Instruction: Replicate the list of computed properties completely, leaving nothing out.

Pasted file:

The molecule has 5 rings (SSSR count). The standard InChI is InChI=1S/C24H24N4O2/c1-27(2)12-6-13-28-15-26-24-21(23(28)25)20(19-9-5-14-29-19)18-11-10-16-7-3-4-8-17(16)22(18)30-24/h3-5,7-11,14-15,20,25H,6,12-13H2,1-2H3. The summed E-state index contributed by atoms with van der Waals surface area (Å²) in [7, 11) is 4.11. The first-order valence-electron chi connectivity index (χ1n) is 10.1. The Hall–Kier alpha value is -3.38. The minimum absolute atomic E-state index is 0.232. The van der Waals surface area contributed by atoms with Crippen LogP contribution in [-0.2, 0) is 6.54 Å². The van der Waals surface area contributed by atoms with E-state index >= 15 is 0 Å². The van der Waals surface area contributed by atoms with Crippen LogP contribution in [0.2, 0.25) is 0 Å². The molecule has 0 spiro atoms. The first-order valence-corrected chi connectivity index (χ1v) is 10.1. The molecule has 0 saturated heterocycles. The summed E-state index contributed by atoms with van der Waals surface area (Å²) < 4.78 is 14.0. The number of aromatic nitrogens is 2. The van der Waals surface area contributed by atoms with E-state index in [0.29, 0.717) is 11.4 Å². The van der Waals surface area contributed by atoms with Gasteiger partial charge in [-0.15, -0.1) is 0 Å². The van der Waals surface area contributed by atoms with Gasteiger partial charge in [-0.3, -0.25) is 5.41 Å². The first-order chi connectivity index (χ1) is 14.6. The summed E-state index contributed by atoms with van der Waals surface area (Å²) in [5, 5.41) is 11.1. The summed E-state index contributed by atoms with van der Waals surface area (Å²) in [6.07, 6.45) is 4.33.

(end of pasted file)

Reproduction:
The molecule has 5 rings (SSSR count). The standard InChI is InChI=1S/C24H24N4O2/c1-27(2)12-6-13-28-15-26-24-21(23(28)25)20(19-9-5-14-29-19)18-11-10-16-7-3-4-8-17(16)22(18)30-24/h3-5,7-11,14-15,20,25H,6,12-13H2,1-2H3. The summed E-state index contributed by atoms with van der Waals surface area (Å²) in [7, 11) is 4.11. The first-order valence-electron chi connectivity index (χ1n) is 10.1. The Hall–Kier alpha value is -3.38. The minimum absolute atomic E-state index is 0.232. The van der Waals surface area contributed by atoms with Crippen LogP contribution in [-0.2, 0) is 6.54 Å². The van der Waals surface area contributed by atoms with E-state index >= 15 is 0 Å². The van der Waals surface area contributed by atoms with Crippen LogP contribution in [0.2, 0.25) is 0 Å². The molecule has 0 spiro atoms. The first-order valence-corrected chi connectivity index (χ1v) is 10.1. The molecule has 0 saturated heterocycles. The summed E-state index contributed by atoms with van der Waals surface area (Å²) < 4.78 is 14.0. The number of aromatic nitrogens is 2. The van der Waals surface area contributed by atoms with E-state index in [0.29, 0.717) is 11.4 Å². The van der Waals surface area contributed by atoms with Gasteiger partial charge in [-0.15, -0.1) is 0 Å². The van der Waals surface area contributed by atoms with Gasteiger partial charge in [-0.3, -0.25) is 5.41 Å². The first-order chi connectivity index (χ1) is 14.6. The summed E-state index contributed by atoms with van der Waals surface area (Å²) in [5, 5.41) is 11.1. The summed E-state index contributed by atoms with van der Waals surface area (Å²) in [6.07, 6.45) is 4.33.